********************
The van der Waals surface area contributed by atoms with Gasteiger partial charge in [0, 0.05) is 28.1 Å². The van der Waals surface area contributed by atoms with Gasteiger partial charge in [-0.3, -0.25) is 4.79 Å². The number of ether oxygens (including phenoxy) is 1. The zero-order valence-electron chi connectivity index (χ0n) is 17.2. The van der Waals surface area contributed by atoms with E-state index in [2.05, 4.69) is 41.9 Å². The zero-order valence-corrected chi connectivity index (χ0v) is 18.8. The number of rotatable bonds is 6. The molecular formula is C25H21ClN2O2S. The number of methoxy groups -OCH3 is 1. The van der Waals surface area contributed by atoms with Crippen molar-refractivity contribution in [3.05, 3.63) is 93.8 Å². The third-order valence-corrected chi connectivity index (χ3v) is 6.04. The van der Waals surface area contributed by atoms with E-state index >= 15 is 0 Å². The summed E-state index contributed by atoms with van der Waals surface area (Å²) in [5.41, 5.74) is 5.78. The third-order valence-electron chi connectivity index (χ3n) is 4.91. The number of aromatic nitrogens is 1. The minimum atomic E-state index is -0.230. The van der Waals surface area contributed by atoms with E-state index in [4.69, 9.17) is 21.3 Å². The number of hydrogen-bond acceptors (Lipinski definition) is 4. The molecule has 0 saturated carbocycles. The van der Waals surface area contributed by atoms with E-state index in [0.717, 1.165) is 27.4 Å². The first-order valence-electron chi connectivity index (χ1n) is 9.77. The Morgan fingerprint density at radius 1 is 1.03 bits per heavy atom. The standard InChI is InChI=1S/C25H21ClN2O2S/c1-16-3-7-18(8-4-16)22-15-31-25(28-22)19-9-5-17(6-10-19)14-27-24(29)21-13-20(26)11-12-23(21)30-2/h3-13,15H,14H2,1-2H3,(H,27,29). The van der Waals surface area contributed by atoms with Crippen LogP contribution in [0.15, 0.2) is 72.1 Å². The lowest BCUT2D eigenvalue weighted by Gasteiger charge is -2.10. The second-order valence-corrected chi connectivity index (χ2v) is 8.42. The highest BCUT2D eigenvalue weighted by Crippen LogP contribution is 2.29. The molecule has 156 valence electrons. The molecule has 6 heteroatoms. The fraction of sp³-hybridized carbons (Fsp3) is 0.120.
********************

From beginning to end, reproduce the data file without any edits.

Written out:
The van der Waals surface area contributed by atoms with Gasteiger partial charge in [0, 0.05) is 28.1 Å². The van der Waals surface area contributed by atoms with Gasteiger partial charge in [-0.3, -0.25) is 4.79 Å². The number of ether oxygens (including phenoxy) is 1. The zero-order valence-electron chi connectivity index (χ0n) is 17.2. The van der Waals surface area contributed by atoms with E-state index in [2.05, 4.69) is 41.9 Å². The zero-order valence-corrected chi connectivity index (χ0v) is 18.8. The number of rotatable bonds is 6. The molecular formula is C25H21ClN2O2S. The number of methoxy groups -OCH3 is 1. The van der Waals surface area contributed by atoms with Crippen molar-refractivity contribution in [3.05, 3.63) is 93.8 Å². The third-order valence-corrected chi connectivity index (χ3v) is 6.04. The van der Waals surface area contributed by atoms with E-state index >= 15 is 0 Å². The summed E-state index contributed by atoms with van der Waals surface area (Å²) in [5.41, 5.74) is 5.78. The third-order valence-electron chi connectivity index (χ3n) is 4.91. The number of aromatic nitrogens is 1. The minimum atomic E-state index is -0.230. The van der Waals surface area contributed by atoms with E-state index in [4.69, 9.17) is 21.3 Å². The number of hydrogen-bond acceptors (Lipinski definition) is 4. The molecule has 0 saturated carbocycles. The van der Waals surface area contributed by atoms with E-state index in [0.717, 1.165) is 27.4 Å². The first-order valence-electron chi connectivity index (χ1n) is 9.77. The Morgan fingerprint density at radius 1 is 1.03 bits per heavy atom. The standard InChI is InChI=1S/C25H21ClN2O2S/c1-16-3-7-18(8-4-16)22-15-31-25(28-22)19-9-5-17(6-10-19)14-27-24(29)21-13-20(26)11-12-23(21)30-2/h3-13,15H,14H2,1-2H3,(H,27,29). The van der Waals surface area contributed by atoms with Crippen LogP contribution in [0.15, 0.2) is 72.1 Å². The lowest BCUT2D eigenvalue weighted by Gasteiger charge is -2.10. The second-order valence-corrected chi connectivity index (χ2v) is 8.42. The highest BCUT2D eigenvalue weighted by Crippen LogP contribution is 2.29. The molecule has 156 valence electrons. The molecule has 6 heteroatoms. The fraction of sp³-hybridized carbons (Fsp3) is 0.120.